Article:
Article L Rinker Finding Work In Todays New Economy


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Finding work in today's extraordinary times requires extraordingary effort and creative ideas. The competition for work is fierce across the globe - - but you can make a difference in your own job search. Today is your day to take "real" action. Read my article to learn how . . .

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Article L Rinker Finding Work In Todays New Economy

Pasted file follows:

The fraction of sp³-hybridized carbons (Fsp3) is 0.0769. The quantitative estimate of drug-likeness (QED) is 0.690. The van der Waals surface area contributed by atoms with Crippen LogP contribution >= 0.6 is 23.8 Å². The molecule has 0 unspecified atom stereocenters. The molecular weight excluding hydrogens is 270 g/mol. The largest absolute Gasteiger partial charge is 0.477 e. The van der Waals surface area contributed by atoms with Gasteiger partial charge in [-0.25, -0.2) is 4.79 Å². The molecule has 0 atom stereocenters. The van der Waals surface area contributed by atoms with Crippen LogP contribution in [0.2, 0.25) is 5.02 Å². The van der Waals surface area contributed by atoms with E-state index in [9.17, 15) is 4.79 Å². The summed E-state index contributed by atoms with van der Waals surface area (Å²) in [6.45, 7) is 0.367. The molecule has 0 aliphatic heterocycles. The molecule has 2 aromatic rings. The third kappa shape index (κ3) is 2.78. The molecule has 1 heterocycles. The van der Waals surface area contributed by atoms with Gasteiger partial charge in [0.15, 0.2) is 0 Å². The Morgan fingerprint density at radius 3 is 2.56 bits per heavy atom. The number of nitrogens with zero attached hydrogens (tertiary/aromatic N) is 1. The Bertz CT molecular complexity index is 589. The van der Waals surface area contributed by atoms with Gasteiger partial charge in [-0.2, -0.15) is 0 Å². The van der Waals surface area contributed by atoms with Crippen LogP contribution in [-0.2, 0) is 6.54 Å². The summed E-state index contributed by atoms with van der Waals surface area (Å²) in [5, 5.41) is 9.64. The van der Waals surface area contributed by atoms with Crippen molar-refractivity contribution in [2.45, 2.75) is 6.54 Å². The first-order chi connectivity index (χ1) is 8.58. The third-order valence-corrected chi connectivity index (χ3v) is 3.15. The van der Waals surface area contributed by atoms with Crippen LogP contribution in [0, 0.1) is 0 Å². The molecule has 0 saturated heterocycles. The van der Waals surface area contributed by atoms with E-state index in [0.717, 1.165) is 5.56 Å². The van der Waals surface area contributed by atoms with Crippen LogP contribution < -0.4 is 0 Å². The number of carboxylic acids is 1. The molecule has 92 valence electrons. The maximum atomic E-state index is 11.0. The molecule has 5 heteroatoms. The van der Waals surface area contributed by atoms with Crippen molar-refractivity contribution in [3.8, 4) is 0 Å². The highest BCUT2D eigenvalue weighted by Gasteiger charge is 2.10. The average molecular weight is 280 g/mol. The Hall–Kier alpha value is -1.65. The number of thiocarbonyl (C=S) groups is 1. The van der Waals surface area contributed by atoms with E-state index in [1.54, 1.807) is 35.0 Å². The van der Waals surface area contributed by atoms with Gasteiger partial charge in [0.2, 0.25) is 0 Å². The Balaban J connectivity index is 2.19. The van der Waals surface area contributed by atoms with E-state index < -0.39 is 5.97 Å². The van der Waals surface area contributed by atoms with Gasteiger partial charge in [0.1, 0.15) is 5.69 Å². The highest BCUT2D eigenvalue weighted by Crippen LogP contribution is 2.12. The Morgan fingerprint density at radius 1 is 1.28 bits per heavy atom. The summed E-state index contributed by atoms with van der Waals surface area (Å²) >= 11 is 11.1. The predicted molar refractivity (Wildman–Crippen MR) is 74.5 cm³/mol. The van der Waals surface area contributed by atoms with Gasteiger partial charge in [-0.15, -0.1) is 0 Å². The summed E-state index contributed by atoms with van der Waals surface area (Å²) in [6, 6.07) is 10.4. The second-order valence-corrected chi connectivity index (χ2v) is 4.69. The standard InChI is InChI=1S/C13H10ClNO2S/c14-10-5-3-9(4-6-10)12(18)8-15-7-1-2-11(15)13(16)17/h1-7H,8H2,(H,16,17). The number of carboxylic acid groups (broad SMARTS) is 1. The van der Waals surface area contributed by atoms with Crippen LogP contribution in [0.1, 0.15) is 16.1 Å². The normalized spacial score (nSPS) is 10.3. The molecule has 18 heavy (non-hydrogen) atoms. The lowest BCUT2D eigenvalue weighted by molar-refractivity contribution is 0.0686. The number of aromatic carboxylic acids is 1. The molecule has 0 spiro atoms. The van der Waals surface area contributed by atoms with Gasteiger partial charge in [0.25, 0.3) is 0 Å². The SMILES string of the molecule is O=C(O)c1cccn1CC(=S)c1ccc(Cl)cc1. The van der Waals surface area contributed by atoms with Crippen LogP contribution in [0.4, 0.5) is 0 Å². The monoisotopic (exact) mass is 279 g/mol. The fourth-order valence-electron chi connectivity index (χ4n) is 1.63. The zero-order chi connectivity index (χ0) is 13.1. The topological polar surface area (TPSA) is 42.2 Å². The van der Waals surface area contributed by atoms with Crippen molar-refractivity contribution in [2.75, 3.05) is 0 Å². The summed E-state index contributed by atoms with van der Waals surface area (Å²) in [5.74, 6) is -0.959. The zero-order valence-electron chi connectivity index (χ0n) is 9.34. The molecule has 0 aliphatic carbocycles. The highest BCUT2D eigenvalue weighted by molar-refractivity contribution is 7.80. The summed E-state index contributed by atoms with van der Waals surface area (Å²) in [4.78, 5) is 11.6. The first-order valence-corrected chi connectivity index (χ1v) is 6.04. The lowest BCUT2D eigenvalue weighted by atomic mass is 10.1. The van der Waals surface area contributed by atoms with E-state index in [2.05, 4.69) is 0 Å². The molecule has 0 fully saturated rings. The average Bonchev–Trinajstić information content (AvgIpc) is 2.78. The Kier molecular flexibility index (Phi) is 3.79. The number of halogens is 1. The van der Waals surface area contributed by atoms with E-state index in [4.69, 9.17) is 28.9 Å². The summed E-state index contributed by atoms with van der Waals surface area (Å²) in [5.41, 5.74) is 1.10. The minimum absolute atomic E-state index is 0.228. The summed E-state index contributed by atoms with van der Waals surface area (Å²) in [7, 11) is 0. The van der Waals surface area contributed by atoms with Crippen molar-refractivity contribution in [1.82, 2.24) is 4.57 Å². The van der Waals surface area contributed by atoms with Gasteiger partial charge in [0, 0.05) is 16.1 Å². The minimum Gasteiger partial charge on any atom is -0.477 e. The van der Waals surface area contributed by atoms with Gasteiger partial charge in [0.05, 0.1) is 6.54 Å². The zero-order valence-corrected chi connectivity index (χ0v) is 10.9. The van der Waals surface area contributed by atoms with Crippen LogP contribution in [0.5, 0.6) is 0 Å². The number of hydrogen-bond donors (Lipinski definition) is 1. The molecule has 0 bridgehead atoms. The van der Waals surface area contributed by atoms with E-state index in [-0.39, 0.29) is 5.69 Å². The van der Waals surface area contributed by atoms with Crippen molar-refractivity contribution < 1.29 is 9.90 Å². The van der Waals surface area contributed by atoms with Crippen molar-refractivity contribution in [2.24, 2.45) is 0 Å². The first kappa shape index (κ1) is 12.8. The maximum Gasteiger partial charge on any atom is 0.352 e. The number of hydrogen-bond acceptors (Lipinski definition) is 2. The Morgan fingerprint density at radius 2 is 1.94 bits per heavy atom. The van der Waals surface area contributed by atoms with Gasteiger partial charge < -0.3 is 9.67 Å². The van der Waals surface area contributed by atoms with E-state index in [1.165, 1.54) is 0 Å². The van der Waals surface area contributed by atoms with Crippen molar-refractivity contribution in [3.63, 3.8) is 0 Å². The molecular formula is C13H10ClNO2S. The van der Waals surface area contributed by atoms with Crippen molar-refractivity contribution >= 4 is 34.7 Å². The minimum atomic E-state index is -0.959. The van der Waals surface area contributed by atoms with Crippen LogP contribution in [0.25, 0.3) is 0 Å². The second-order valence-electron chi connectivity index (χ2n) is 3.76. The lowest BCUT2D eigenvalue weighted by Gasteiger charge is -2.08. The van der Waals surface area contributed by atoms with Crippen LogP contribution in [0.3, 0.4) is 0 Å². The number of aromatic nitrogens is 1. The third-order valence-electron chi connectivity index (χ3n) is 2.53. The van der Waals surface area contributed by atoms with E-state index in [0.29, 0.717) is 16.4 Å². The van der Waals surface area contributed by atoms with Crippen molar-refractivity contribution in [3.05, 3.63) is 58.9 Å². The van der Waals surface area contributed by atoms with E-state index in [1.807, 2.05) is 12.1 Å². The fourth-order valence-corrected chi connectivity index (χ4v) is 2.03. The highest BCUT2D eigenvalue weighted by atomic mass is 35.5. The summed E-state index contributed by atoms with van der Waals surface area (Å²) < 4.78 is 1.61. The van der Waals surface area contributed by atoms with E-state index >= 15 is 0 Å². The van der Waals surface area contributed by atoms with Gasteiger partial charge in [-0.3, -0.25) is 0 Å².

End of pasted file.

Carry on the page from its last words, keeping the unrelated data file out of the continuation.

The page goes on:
1. 1. Finding Work in Today’s New Economy<br />By Lorraine Rinker, Principal – Rinker and Associates (07/15/09)<br />I’ve helped hundreds of people find their way through transition using practical methods with positive outcomes. Whether transition occurs as a matter of choice or as a surprise out of left field, it generally requires fortitude. Though I truly believe it helps to have a healthy sense of humor, finding work in today’s new economy is no laughing matter. Heck, right now it seems as if the world in general is no place for cry-babies. It takes a combination of intellect, street smarts, finesse, and an extraordinary amount of fortitude to get back up after being knocked down. The odds that you will get knocked down or pushed aside (at least once) are higher than ever, but you will improve your ability to get back up if you consider my “lessons learned” about finding work today:<br />Whining is a waste of time. If you feel any form of desperation, do NOT demonstrate any of it in your voice or body language while you’re networking and communicating with others. Save those motivational “I need a cheerleader” conversations with family and friends you trust - - do not share your personal problems with recruiters, hiring managers, or informational contacts. People who don’t know you will automatically view your desperation as a weakness and an inability to hold it together under stress and pressure. No one wants to hire a person who acts desperate so, show your enthusiasm and passion to work instead of your anxiety.<br />You are cheating the world by not being your authentic-self. Who you are is defined by what you believe in. Yet, we typically know what others expect of us better than we know what we want for ourselves. When you take the time to discover what you believe, you tap into the real YOU. Finding work YOU are passionate about is an opportunity to be your authentic-self. Anything less is a temporary short-term fix and should be considered a stepping stone to where you really want to be. You can live your legacy now or you can leave a shadow of yourself that no one will remember; you decide.<br />There are no silver bullets - - none, nada, zilch! If there is a silver bullet in your search for work, it’s YOU – yourself, period. Your search for work is a process. Actually finding work is a transitional process that begins with “The Ending”. You are going to have to ask yourself the hard question, “What are you ready to let go of?” And then, you’re going to have to come up with the truthful answer. Not the strictly intellectual answer you know everyone else wants to hear, but the one you know comes straight from your heart and your gut. As long as you hang onto your old baggage, nothing new will come your way. Do yourself a favor and let go of the past so you can get on your way.<br />If you’re waiting for someone else to make “the first move”, you’re part of the problem. It seems like more and more people are becoming paralyzed by fear and doubt in today’s new economy. People are waiting for someone else to solve the problem, make things better, and light the way. For practical reasons, there is absolutely no reason why that person can not be YOU! You don’t have to make the first move all of the time, but you do have to make the first move at the right times. Take the lead to actually act on a “what-if” scenario rather than analyze it to death. The great things you’re expecting to happen will come from your own actions. Go ahead, it’s your move – make it now!<br />You’ve got to be willing to do things “ordinary” people would not do. These are extraordinary times which call for extraordinary actions. You must differentiate yourself from the masses. What are your unique talents, skills, and experience? Rather than just blending in with everyone else, leverage the “things” that make you different from everyone else. Every one of us has a unique and compelling story to tell - - there is something about you that no one else can claim; uncover that story and tell it well.<br />At some point you must be ready to improvise. You can leverage what you already know and look to your strengths to keep up with the curve of change. But, with the rules of engagement changing so quickly nowadays, your ability to be agile in the face of change will make or break your success. To get ahead of the work-search curve, you will need to think on your feet and react quickly. This wisdom comes from years of experience and can put you ahead of the pack. Agility requires you to learn on the fly and innovate as you go - - don’t get stuck in your “old way”, be ready to improvise.<br />So, there you have it - - the truth about finding work as I’ve experienced it. Finding work is a daily process, one you must dedicate your heart and soul to. You’ve got to do more than just think about your search for work, or talk about what you’re going to do - - you’ve got to do it. My advice to you is to take a focused approach to your search. Casting too wide a net or having too many “lines in the water” might drain your energy. Begin with “first things first” and decide on where you want to go. Knowing your general direction will make it easier to reach your career destination.<br />About the Author: Lorraine Rinker is a Real World Careerist with Rinker and Associates, a career coaching and consulting private practice. Possessing in-depth Fortune 100 experience and a 22-year Information Technology career culminating at the executive level, Lorraine now applies her passion for helping others find their “next step” through career and business coach-consulting. For more FREE tips on how to “get on your way”, visit © 2005-2009 Rinker and Associates.<br />How to use this article: Feel free to use this article in your publication – just keep the author’s by-line in place, do not alter the article title or content, and include the “About the Author” paragraph at the end of the article.<br />